Table 1. The six stakeholder groupings identified during the course of the interviews.

Stakeholder grouping In-text reference History and interaction in MDCA
Inter- viewees (no.)
University of Cape Town staff The University of Cape Town was partially responsible for instituting the comanagement process in 1999, and has since been a long-term comanagement partner, and is responsible for administering MDCA funds from donor organizations.

City of Cape Town conservation staff (on-ground and management)

City of Cape Town conservation City of Cape Town conservation staff have been involved in comanagement arrangements since 2004 when formal on-the-ground management of Macassar Dunes was instituted.
City of Cape Town strategic planning staff City of Cape Town planning City of Cape Town Planning authorities were partially responsible for instituting comanagement arrangements, and contracted the University of Cape Town to undertake the pilot comanagement process in 1999. Planning authority staff were involved in comanagement until around 2006, when new City of Cape Town administrative borders were instituted. Essentially, conservation staff replaced planning staff representation on MDCA.

Cape Flats Nature staff A government/civil society partnership to support “people-centered” biodiversity conservation. Cape Flats Nature has been involved in the comanagement arrangements since 2004, in partnership with the City of Cape Town Conservation.

Members of the Macassar community
Members of the Khayelitsha community, including residents of eNkanini informal settlement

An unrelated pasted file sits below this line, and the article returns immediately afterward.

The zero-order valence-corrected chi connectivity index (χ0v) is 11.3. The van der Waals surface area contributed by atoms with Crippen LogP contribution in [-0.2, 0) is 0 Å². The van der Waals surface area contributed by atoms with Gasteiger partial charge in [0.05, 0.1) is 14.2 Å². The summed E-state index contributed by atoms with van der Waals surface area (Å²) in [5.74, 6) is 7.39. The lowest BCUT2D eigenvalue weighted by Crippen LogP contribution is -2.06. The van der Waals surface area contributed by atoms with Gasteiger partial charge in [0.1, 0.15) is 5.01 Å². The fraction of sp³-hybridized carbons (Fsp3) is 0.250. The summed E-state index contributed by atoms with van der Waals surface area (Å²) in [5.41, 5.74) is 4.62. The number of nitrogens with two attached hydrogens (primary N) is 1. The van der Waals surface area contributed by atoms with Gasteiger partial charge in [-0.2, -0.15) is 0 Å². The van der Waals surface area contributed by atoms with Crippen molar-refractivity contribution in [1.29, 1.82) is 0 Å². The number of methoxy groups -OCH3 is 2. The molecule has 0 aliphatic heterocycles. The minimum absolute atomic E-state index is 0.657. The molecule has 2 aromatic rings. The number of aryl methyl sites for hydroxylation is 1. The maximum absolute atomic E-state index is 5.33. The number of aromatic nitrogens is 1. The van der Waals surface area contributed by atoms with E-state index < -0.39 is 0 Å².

Macassar members
Khayelitsha members
Both Macassar and Khayelitsha communities have been target communities of the comanagement process since its inception in 1999.

eNkanini residents have played a crucial role in the comanagement process since the “creation” of eNkanini informal settlement in 2004, because their land claim action sparked a revitalization of collaborative efforts at Macassar Dunes. However, formal interaction of eNkanini residents with the MDCA Management Committee has been only relatively recent.

Under apartheid, Macassar residents were classified as “Coloured”, whilst Khayelitsha (and eNkanini) residents are predominantly recognized as “African” or “Black”. These classifications, whilst problematic and complex, are still very present in South African discourse, and residents from these areas are still widely referred to in such terms by the comanagement partners. Nonwhite South African communities are also commonly referred to as “previously disadvantaged”, referring to apartheid and historical legacies of inequality and oppression.